The extinguishing of the Olympic flame recently signalled the end of the 30th Modern Olympic Games, which will be remembered for a long time by a lot of people in many respects. The British surpassed themselves, so to speak, with the organisation and running of the games. They proved just how important careful and detailed preparation is for every event. And this is no different for canine events, although even our biggest events can nowhere near match the participation and response levels of the Olympics, of course. You have to wonder why even little known sports can lure so many viewers to the TV screens while our major events, which undoubtedly exist, are mostly well and truly ignored by the TV stations. This topic was dealt with to some extent during the scientific symposium held last year, at which ways were demonstrated in which this aspect can be improved. It is now up to us to analyse and improve this situation. The likely answer to this question is “action”. Nowadays, this requirement would appear to be best met by the Agility discipline, which can usually also attract large numbers of spectators.

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Hans W. Müller
FCI President
Five questions for a Show: an interview with Mr Miguel Ángel Martínez, President of the Federación Cinológica Argentina

Are you happy about this year’s edition ?

This is the show we traditionally put on for four days, with shows by all the clubs specialising in different breeds on the Saturday. It all went so well that the judges were full of praise not just for the exhibitors and managerial staff but also for the show itself, as they were impressed by the quality of the sets and the way the FCA looked after them, so yes, it was a great success.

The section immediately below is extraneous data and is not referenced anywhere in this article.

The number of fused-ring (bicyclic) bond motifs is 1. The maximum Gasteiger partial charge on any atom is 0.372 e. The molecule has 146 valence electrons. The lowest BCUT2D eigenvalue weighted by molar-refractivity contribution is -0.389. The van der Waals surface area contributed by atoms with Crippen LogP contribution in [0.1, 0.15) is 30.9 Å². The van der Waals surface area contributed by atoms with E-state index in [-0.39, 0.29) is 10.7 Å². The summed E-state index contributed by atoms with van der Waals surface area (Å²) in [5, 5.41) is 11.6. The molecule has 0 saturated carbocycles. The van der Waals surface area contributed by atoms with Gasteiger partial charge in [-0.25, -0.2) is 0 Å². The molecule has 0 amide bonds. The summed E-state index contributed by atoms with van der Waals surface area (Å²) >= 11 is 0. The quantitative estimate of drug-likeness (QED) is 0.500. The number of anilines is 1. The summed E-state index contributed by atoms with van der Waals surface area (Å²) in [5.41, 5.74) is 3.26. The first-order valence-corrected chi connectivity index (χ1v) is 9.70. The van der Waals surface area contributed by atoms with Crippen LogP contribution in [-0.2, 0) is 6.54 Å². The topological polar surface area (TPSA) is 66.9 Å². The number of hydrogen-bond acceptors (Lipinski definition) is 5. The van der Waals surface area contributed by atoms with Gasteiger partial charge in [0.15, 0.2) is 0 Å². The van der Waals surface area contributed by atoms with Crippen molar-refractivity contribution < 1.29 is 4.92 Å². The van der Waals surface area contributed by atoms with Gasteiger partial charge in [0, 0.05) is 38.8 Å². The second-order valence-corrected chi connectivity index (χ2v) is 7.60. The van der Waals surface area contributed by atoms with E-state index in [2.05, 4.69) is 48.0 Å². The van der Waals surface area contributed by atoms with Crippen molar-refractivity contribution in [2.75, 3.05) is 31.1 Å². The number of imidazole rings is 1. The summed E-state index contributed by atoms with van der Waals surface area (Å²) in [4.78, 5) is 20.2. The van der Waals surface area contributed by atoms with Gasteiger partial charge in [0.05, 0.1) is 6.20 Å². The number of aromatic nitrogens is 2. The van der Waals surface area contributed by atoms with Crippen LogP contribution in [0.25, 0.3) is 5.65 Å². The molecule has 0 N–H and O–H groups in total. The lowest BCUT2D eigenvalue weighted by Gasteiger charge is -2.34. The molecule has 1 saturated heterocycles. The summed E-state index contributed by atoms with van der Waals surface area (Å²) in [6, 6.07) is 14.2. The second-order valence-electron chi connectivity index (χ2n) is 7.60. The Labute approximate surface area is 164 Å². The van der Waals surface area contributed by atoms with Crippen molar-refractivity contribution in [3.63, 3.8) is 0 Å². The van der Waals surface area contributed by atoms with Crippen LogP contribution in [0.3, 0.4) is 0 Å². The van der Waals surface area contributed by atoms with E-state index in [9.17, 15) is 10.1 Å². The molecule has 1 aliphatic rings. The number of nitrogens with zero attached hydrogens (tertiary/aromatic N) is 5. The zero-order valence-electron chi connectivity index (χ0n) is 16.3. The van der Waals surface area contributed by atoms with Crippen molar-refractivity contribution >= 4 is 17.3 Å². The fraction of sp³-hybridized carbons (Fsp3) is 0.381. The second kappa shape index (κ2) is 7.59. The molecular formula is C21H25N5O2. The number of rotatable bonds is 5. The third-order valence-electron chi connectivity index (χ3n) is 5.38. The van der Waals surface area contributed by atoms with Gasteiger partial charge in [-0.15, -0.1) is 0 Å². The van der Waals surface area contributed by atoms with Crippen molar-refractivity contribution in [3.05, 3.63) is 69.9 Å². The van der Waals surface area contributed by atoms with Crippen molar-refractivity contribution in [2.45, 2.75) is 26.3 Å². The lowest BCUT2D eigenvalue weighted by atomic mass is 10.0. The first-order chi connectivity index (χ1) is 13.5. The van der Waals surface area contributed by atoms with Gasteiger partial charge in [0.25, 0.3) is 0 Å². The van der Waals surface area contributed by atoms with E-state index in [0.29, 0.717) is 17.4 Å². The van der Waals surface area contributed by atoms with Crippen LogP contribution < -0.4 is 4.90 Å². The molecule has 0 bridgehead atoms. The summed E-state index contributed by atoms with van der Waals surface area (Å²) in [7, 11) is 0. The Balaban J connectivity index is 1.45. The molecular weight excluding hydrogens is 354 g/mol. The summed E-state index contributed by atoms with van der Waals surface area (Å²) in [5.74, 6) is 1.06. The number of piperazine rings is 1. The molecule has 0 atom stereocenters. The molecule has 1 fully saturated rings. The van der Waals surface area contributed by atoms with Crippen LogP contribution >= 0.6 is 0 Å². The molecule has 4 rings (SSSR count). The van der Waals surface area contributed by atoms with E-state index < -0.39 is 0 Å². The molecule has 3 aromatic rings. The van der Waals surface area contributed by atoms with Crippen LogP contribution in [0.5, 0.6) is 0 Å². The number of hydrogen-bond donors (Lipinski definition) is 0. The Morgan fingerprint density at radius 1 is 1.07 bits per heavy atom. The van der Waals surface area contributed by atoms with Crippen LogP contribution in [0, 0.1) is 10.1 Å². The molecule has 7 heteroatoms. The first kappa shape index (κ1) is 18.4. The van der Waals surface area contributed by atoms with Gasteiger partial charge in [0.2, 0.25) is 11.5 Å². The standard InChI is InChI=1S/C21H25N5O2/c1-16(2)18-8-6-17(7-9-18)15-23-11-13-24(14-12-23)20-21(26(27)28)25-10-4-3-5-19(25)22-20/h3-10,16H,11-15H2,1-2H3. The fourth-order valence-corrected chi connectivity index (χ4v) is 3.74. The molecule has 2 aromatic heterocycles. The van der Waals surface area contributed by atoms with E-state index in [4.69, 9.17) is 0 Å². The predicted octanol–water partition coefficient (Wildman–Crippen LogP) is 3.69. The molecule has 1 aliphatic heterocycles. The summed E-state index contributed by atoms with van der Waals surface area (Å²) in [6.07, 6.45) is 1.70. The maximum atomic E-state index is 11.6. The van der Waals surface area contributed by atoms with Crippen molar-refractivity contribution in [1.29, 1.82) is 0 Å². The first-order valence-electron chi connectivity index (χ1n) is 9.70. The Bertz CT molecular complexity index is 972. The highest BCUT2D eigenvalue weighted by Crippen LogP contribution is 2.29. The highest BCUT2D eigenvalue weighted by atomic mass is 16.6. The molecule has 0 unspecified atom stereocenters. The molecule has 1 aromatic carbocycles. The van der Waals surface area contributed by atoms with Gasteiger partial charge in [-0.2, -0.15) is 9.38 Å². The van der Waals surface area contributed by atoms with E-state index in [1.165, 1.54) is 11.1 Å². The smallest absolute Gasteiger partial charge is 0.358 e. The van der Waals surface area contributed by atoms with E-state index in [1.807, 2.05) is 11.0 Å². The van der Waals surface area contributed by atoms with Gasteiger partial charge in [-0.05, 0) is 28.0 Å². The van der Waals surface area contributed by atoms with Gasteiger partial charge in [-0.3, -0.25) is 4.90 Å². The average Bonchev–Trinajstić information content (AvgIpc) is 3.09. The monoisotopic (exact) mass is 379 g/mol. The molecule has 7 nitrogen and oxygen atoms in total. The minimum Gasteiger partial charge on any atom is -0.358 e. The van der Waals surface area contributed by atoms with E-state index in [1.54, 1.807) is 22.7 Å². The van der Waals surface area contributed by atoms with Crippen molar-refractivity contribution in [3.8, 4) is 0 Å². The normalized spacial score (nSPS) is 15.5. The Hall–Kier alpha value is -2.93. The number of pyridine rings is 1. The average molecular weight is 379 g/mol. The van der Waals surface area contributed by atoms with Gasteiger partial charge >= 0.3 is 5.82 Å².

How "international" can this event be considered (in terms of judges, exhibitors, etc.)?

It is an international event as we had a full complement of FCI judges from Europe, South America and North America. Unfortunately Mr Horst Kliebenstein from Germany was unable to take part because he had to undergo emergency surgery three days before our show. We had exhibitors from Uruguay, Chile, Brazil, Paraguay, Mexico, Peru and Argentina, and the panel of judges was made up of Salvatore Tripoli (Italy), Elena Agafonova (Russia), Mario Di Vanni (Chile), Fernando Da Costa Maia (Brazil), Jaime Ganoza (Peru) and Ricardo Saldaña (Mexico).

What is your strategy (if any) to attract more exhibitors, public and medias’ attention?

The FCA has its own TV programme which is broadcast both all over the country and on various channels in Latin America, plus radio programmes, newspapers and our website.
We have direct connections with breeders and puppies get a free registration for an FCA show when they get their pedigrees.

Did you have to take into consideration specific circumstances (social, economical, country-specific, etc.) when preparing and organising this big event?

Yes, of course, we always take what is going on both in our society and our country in general into account.